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Eisenhower Health, Riverside County secure Monkeypox vaccine allotment from CA

UPDATE: 5:10 p.m.

Riverside County will be receiving an additional 1,100+ Monkeypox vaccine doses from the California Department of Public Health, officials announced Thursday afternoon.


Original Report: 11:50 a.m.

Eisenhower patients determined to be at high risk for contracting Monkeypox should expect to hear from their healthcare providers today or tomorrow regarding the availability of vaccinations.

A spokesperson for the health care institution tells News Channel 3 that the "California Department of Public Health has released 120 doses of the JYNNEOS vaccine for monkey pox to Eisenhower Health to assist in the care of Eisenhower patients who have had a high risk exposure to the disease."

Prioritizing doses

Eisenhower plans to follow guidance from the Centers for Disease Control & Prevention (CDC) and the California Department of Public Health (CDPH) to determine who could receive the vaccine doses first.

"To optimally utilize the limited doses available, Eisenhower will prioritize patients with a confirmed or possible high risk exposure within the last 14 days. Additional priority will be given to our higher risk patients, including those with HIV, and to patients with exposures in the last four days, as treatment is most effective immediately following exposure"

Eisenhower Health

Because the current supply is limited, Eisenhower providers are "not able to provide pre-exposure prophylaxis," but noted, "As Eisenhower receives additional allotments from CDPH, we will expand access as much as possible and participate in greater outreach to serve more people in the community."

In Riverside County, six confirmed or probable cases of Monkeypox have been identified. This is according to information available from the Riverside County Department of Health as of July 19. News Channel 3 has learned at least one has been confirmed.

CDC Information on Monkeypox:

How is monkeypox spread?

Monkeypox can spread to anyone through close, personal, often skin-to-skin contact including:

  • Direct contact with monkeypox rash, scabs, or body fluids from a person with monkeypox. We believe this is currently the most common way that monkeypox is spreading in the U.S.
  • Touching objects, fabrics (clothing, bedding, or towels), and surfaces that have been used by someone with monkeypox.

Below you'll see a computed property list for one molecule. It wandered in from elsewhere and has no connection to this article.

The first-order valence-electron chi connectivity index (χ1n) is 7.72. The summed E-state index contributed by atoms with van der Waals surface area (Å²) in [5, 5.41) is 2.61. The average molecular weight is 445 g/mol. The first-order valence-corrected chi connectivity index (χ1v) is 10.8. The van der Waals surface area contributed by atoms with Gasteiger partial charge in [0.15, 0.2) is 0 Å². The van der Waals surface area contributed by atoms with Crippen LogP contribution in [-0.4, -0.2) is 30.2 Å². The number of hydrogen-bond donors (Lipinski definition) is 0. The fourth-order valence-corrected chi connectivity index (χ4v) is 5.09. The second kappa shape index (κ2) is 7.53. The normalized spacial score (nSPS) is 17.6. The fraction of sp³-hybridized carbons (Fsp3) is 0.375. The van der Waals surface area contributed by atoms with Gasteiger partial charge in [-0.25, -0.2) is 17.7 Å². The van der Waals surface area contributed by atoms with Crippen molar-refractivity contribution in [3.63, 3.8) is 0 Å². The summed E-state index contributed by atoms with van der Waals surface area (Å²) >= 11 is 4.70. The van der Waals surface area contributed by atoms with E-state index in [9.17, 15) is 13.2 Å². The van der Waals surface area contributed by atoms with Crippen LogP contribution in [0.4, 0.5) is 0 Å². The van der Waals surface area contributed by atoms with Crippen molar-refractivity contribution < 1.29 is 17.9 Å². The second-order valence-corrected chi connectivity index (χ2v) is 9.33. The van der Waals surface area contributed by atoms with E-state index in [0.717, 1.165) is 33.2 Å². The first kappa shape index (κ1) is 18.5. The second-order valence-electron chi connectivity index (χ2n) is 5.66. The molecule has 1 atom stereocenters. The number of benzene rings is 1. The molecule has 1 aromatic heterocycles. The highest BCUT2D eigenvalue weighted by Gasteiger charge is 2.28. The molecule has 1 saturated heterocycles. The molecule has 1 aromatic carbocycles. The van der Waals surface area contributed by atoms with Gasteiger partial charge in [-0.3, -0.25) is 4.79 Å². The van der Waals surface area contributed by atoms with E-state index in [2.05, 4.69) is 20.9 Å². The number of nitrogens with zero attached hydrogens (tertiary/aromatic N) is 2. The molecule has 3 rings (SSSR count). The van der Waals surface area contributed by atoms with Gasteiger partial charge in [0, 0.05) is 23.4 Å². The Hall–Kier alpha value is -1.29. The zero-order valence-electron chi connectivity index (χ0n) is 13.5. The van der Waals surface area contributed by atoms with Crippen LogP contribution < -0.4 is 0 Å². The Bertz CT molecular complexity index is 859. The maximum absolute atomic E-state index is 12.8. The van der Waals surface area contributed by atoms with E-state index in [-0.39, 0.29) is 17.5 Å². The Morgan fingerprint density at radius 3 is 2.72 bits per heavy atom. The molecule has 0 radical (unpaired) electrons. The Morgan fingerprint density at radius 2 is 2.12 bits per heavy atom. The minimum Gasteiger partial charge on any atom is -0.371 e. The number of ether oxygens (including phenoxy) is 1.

• Contact with respiratory secretions.

This contact can happen during intimate contact including:

  • Oral, anal, and vaginal sex or touching the genitals (penis, testicles, labia, and vagina) or anus (butthole) of a person with monkeypox.
  • Hugging, massage, and kissing.
  • Prolonged face-to-face contact.
  • Touching fabrics and objects during sex that were used by a person with monkeypox and that have not been disinfected, such as bedding, towels, fetish gear, and sex toys.

What are the symptoms of monkeypox?

illustration of 5 symptoms. fever, headache, backache, chills, rash
CDC
  • You may experience all or only a few of the symptoms of monkeypox.
  • Most people with monkeypox will get a rash. Some people have developed a rash before (or without) flu-like symptoms.
  • Monkeypox symptoms usually start within 3 weeks of exposure to the virus.
    • The flu-like symptoms may include fever, headache, muscle aches and backache, sore throat, cough, swollen lymph nodes, chills, or exhaustion.
    • If someone has flu-like symptoms, they will usually develop a rash 1-4 days later.
  • The rash may be located on or near the genitals or anus but could also be on other areas like the hands, feet, chest, or face.
    • The rash will go through several stages, including scabs, before healing.
    • The rash can look like pimples or blisters and may be painful or itchy.
    • The rash may also be inside the body, including the mouth, vagina, or anus.

Monkeypox can be spread from the time symptoms start until the rash has healed, all scabs have fallen off, and a fresh layer of skin has formed. This can take several weeks.

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KESQ News Team

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